Male Dwarf Orange Crayfish, Cambarellus patzcuarensis “Orange,” an ideal invertebrate for a nano freshwater aquarium.

Lobster-like Mexican Native with Good Manners for a Nano Aquarium

By Rachel O’Leary

Excerpt from AMAZONAS Magazine, May/June 2013

The Dwarf Orange Crayfish, Cambarellus patzcuarensis “Orange,” is a petite and colorful crustacean that is not as well known to freshwater aquarists as it should be, but that makes a sassy and active addition to a nano aquarium. While some crayfish and “mini lobsters” can be destructive, this species has proved safe with plants, fishes, and other invertebrates.

In its wild form, it originates in Lake Patzcuaro, about 38 miles southwest of Morelia in Central Mexico. It is thought that the first orange offspring originated from a pair of hobbyists from the Netherlands in the late 1990s. They started becoming available in the United States several years later, and are casually referred to as the CPO. ‘Cambarellus” is a diminutive species, reaching around 1.25” (3 cm) at the largest, and averaging about 1” (2.5 cm).

Dwarf Orange Crayfish in palm of the author’s hand.

Its native water is relatively cool, averaging about 72 degrees, and is moderately hard. These crayfish do not require a heater, but because of their stature, any intake on a power filter should be covered with a prefilter sponge. CPO have an average lifespan of two years, with warmer temperatures accelerating their growth and breeding. Adult crayfish molt about twice a year, and young crayfish generally will molt every 3-4 weeks, until they hit maturity, at about .7”.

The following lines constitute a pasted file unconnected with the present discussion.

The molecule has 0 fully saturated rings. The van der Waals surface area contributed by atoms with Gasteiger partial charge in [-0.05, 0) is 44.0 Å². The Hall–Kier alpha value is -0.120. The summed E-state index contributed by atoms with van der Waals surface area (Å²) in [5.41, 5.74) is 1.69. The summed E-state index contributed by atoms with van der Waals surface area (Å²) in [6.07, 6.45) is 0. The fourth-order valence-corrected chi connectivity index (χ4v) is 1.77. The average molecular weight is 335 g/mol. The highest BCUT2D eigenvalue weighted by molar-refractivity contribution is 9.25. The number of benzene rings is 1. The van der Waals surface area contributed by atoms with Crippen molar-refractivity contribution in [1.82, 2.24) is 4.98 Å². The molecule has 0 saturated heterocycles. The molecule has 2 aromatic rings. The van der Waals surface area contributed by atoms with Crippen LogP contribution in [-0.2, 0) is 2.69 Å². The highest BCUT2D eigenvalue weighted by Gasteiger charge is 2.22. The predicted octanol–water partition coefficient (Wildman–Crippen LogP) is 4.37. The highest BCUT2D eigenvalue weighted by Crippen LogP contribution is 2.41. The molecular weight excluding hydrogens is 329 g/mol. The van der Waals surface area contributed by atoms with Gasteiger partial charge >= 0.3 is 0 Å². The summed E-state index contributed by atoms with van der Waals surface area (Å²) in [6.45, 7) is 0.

They are fairly easy to breed, the male pinning the female to the substrate and then placing his sperm packets near her seminal receptacle. In a matter of days to weeks, she will molt and then produce from 20 to 50 eggs, which she attaches to her pleopod and covers with a protective mucus. The female carries the babies, even after hatching, until they are ready to venture out on their own. The adults do not predate on healthy young, so the survival rate is high.

Ventral side of male showing sex organs.

Ventral side of female showing detail of her seminal receptacle.

Feeding is very straightforward, with the crayfish readily taking most prepared or gelatinized foods. Specialized feeding is not required for the young, though as with all invertebrates, they are sensitive to water quality so care should be taken to not overfeed. They do well with a varied diet with both meaty (live or frozen worms and pellets designed for bottom feeders) and herbivorous foods (vegetables or algae-based foods), and appreciate having leaf litter for grazing. To keep colors bright, include occasional feedings of color-enhancing foods containing natural carotenoid pigments such as the astaxanthene found in Cyclop-Eeze.

“Berried” female carrying ripening eggs under her abdomen. Note developing dark eyespots.

While peaceful to other inhabitants, these crayfish can threaten each other especially after molting, so ample hiding places or cover should be provided utilizing plants, small stacked driftwood, or caves of clay or PVC. A pair can easily live in a five gallon (20-L) tank, or can be part of a larger, peaceful community of small fish and invertebrates.

About the Author

Rachel O’Leary lives in York, Pennsylvania and operates Invertebrates by Msjinkzd, specializing in hard-to-find nano invertebrates, fishes, and plants.